13th International Space Syntax Symposium, Bergen, Norway, 20 - 24 June 2022, pp.1
Child-space interaction is fundamental for experiencing and learning the environment and it first occurs in kindergartens and then in primary schools, where children explore more freely by spreading to wider boundaries than home. Beside their daily experiences, the most effective activity for the child to experience school is play. In addition to learning of the space by play, these spaces are reproduced and interpreted with the child's imagination throughout the play. On this basis, the indoor and outdoor spaces and their interfacing spaces in a school structure have a key role.
In this framework, this study aims to examine the relation between the spatial configuration and the child's use of space within the scope of indoor-outdoor interfacing spaces. The field studies were carried out in two primary schools in Istanbul-Turkey, which have the same education model but are differentiated in terms of the configurative characteristics of their indoor-outdoor interfacing spaces. Analyzed data is collected based on perception, experience, and remembering. These interfaces were analyzed according to visibility and knee level accessibility possibilities. The syntactic data, usage and remembering frequencies of interfaces, and play variety were all interpreted by regression analysis.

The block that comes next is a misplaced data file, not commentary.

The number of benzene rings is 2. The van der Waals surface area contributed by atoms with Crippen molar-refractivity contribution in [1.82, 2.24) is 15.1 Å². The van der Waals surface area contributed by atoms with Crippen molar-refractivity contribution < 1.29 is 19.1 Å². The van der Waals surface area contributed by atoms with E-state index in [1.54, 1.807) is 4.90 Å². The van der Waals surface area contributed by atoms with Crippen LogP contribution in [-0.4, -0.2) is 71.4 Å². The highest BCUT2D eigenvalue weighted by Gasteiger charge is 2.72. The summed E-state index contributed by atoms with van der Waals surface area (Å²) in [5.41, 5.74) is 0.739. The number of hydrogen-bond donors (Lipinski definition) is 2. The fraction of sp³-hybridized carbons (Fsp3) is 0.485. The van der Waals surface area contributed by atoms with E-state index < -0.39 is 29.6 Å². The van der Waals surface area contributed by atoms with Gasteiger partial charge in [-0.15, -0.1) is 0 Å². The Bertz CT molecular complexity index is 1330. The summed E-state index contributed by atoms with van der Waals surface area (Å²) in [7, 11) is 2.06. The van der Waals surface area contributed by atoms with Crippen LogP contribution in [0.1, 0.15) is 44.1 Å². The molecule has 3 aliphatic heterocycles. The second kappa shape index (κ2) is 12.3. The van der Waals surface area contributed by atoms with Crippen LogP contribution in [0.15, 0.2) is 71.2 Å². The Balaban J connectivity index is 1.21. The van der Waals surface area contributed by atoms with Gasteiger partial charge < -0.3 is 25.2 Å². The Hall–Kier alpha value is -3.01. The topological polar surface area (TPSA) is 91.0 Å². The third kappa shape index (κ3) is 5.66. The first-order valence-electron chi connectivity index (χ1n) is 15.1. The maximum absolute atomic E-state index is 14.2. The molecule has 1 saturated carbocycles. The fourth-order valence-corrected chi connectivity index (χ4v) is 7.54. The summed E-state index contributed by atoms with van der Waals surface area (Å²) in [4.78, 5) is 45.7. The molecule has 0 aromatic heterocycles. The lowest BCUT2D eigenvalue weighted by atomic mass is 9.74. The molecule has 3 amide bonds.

In conclusion, the correlations through conducted data at indoor-outdoor interfaces with different characteristics in both schools showed that visibility and knee level accessibility between indoor and outdoor spaces as well as the morphology of spaces in terms of its geometry affect the use of the space. Therewithal, children's recall of spaces, their activities in spaces, and the way they reproduce the space through play are also related to the configuration of the space.
Primary schools, Perception, Experience, Children, Play